- Specs are corrupting in the most real sense. If two different specs matter, but they are contradictory – it can corrupt the human spirit. Take VW emissions standards as an example (link). The tension between on the one hand, environmental responsibility and the customers’ perception of the company doing the right thing, and on the other hand, customers need a high performance vehicle that is zippy and meeting speed and power specs – this dichotomy led to false information being manufactured and published. Possibly 20 years in jail??! Hectic punishment all to meet a specs expectation.
As someone prone to chasing specs, I am learning that making do with something that is GOOD ENOUGH for the job it is intended – this is the secret to a lot of contentment and productivity.
If I can consume media with purpose then I will be happy. Too often though, I feel like media is force fed to me like a scene out of A Clockwork Orange.
I have decided to make a change in music subscription services – from Google Play Music to Tidal. New MQA Masters catalogues on Tidal are a factor, as are my future plans to integrate with a service such as Roon. Roon lets you interact with the music you listen to like we used to with CDs and LPs.
All of this is a rather futile effort to mitigate against the fact that when we stream our music or TV or movies, we no longer own the content. It’s a mindset from another time I guess but to pay for a service rather than a piece of art seems like a poor deal.
At least it is convenient and works on my phone though.
For some reason the world of audiophile technology and tech hardware has become extremely refined in its marketing of products. The premium that must be paid to own a new high grade audiophile amplifier is insane. And yet….
And yet I want one as if it is going to cure my human condition. I don’t understand this urge. Why do I feel so intensely that I have to be part of this tiny group of people that spend their children’s school fees on audio equipment? Do I honestly believe the music will sound THAT much better? No. Sigh…..
I think the truth is that there are many industries that have tapped into this tribal urge to belong – Apple being the most obvious. An iPhone essentially does the same thing as a phone one tenth its price – and yet the company’s revenues go up and up. People want to spend money on things which make them feel part of a group.
The trick is to decide what will make a tangible difference to life, and what is merely hype.
The latest iPhone will not out-perform my Motorola to the point that my life improves. And neither will a new amplifier improve the performance of my headphones.
The pull is strong indeed though. It’s like these companies are using the Jedi force to extract my wallet from my pocket, and it is all I can do to push it back in.
That’s my consumer culture rant for the day. Back to work 🙂
One of my favourite things to do is to combine 2 x Google services to enhance my music listening experiences. I like to work my way through this book: 1001 albums to hear before you die. I have the book open to read in my browser in Google Play Books. As I read I listen to the albums on Google Play Music. A Google double whammy.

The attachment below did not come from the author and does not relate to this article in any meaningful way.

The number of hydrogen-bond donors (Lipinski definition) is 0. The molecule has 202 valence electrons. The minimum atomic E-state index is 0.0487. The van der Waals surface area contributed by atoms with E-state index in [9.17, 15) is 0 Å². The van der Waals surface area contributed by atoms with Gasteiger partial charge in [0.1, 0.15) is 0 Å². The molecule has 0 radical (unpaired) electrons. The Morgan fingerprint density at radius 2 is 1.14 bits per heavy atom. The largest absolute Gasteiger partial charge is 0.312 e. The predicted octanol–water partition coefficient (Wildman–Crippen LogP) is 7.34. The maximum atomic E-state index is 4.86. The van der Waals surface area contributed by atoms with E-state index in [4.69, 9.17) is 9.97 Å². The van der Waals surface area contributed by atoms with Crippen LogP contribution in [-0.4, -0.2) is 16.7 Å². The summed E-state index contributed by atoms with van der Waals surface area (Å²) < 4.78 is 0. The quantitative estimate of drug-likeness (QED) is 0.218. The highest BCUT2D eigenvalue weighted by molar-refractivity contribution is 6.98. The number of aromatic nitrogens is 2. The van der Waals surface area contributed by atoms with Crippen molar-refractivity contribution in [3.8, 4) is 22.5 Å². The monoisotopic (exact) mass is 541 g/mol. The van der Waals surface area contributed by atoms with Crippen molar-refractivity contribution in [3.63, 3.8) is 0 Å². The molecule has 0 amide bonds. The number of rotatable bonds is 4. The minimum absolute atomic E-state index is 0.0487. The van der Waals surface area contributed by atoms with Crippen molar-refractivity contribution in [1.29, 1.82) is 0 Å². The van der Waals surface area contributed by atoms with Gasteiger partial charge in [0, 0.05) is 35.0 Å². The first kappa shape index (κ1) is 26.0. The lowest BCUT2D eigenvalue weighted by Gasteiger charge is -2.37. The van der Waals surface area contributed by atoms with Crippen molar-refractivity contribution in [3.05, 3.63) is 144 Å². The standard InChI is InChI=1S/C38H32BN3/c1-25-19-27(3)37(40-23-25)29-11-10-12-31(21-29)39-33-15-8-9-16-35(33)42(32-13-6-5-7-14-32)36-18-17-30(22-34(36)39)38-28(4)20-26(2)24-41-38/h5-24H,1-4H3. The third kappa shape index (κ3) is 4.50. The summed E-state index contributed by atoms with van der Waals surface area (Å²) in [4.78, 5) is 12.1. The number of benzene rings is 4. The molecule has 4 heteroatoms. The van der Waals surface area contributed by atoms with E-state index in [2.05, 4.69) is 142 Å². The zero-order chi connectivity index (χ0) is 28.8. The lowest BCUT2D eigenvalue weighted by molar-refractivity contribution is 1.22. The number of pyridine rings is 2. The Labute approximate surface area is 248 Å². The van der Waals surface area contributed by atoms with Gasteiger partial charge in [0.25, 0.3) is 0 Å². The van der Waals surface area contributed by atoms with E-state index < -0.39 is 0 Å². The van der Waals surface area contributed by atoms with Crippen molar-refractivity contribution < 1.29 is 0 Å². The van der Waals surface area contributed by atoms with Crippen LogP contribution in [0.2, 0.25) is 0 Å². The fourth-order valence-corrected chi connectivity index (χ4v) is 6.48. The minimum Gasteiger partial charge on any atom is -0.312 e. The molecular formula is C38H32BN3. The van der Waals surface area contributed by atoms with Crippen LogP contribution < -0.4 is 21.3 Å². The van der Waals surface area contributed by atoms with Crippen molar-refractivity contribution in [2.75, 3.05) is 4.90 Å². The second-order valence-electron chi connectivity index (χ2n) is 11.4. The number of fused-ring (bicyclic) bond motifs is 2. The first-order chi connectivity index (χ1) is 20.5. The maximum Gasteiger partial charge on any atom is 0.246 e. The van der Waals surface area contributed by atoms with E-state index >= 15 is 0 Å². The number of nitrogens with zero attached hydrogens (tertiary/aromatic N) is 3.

If you read about a piece of music while you listen to it, the experience is more enjoyable than just listening. Our brains respond to trusted recommendations and descriptive writing in interesting ways – the music seems to open up as you read about it. It is really fun identifying all the features of an album with headphones on, at the same time as it is described in words in front of you.
Google may not have the highest bitrate in its streaming service, but its flexibility and complementary nature of its other offerings mean that it has become a staple in my listening habits.
I just received in the mail 2 x new stylus needles for my old LP player. The old stylus broke, so I had to order them online from the UK and then wait for a couple of weeks for delivery. When they finally arrived, i found the mechanism on my LP player broken and in need of service. Still no high quality vinyl sounds for my discerning chimp ears.
All the while, I have been streaming Google Play Music through my phone and computer and Ipad to get music whenever and wherever i want it.
The convenient solutions will spread like wildfire and then iteratively be improved until they are both convenient and of a high quality.
Meanwhile vinyl is the same as it ever was. Fantastic when it works, but a lot more involved and higher maintenance than the digital age.
Convenience vs. Quality – Convenience is kicking ass at the moment in my household.
One of my favourite devices is my BDP-S5200 Blu-Ray player by Sony. It streams movies, plays hi-res music and most discs. And it just became turbo-charged:
I already have a Marantz receiver. It decodes, amplifies and networks more audio signals than I will ever need. And yet…
…And yet i want another one this year with the slight upgrades all around.
The marketing machine in Audiophile-land, and in tech in general, means there is always something better about to be released. It’s easy to burn through money because of the stream of upgrades. Planned obsolescence.
Key then is to understand your needs versus your wants. I don’t need another receiver. I just want one. And so the marketing machine loses its potency.